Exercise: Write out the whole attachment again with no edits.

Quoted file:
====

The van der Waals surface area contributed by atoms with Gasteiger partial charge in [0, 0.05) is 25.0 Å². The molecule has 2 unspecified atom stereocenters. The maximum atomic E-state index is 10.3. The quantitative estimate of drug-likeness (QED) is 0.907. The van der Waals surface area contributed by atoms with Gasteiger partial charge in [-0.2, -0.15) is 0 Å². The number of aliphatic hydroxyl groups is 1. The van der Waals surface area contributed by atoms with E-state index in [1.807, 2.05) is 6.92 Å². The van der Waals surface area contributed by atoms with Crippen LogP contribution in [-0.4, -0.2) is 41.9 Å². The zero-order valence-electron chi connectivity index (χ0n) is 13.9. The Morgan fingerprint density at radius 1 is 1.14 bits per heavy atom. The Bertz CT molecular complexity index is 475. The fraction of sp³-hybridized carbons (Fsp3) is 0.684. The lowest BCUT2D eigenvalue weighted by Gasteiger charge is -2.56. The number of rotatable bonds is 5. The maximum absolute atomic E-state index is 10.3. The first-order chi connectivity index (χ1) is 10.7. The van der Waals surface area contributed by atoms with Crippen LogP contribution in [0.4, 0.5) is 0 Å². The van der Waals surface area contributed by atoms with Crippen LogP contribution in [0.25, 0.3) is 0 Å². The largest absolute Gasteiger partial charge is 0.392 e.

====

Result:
The van der Waals surface area contributed by atoms with Gasteiger partial charge in [0, 0.05) is 25.0 Å². The molecule has 2 unspecified atom stereocenters. The maximum atomic E-state index is 10.3. The quantitative estimate of drug-likeness (QED) is 0.907. The van der Waals surface area contributed by atoms with Gasteiger partial charge in [-0.2, -0.15) is 0 Å². The number of aliphatic hydroxyl groups is 1. The van der Waals surface area contributed by atoms with E-state index in [1.807, 2.05) is 6.92 Å². The van der Waals surface area contributed by atoms with Crippen LogP contribution in [-0.4, -0.2) is 41.9 Å². The zero-order valence-electron chi connectivity index (χ0n) is 13.9. The Morgan fingerprint density at radius 1 is 1.14 bits per heavy atom. The Bertz CT molecular complexity index is 475. The fraction of sp³-hybridized carbons (Fsp3) is 0.684. The lowest BCUT2D eigenvalue weighted by Gasteiger charge is -2.56. The number of rotatable bonds is 5. The maximum absolute atomic E-state index is 10.3. The first-order chi connectivity index (χ1) is 10.7. The van der Waals surface area contributed by atoms with Crippen LogP contribution in [0.4, 0.5) is 0 Å². The van der Waals surface area contributed by atoms with Crippen LogP contribution in [0.25, 0.3) is 0 Å². The largest absolute Gasteiger partial charge is 0.392 e.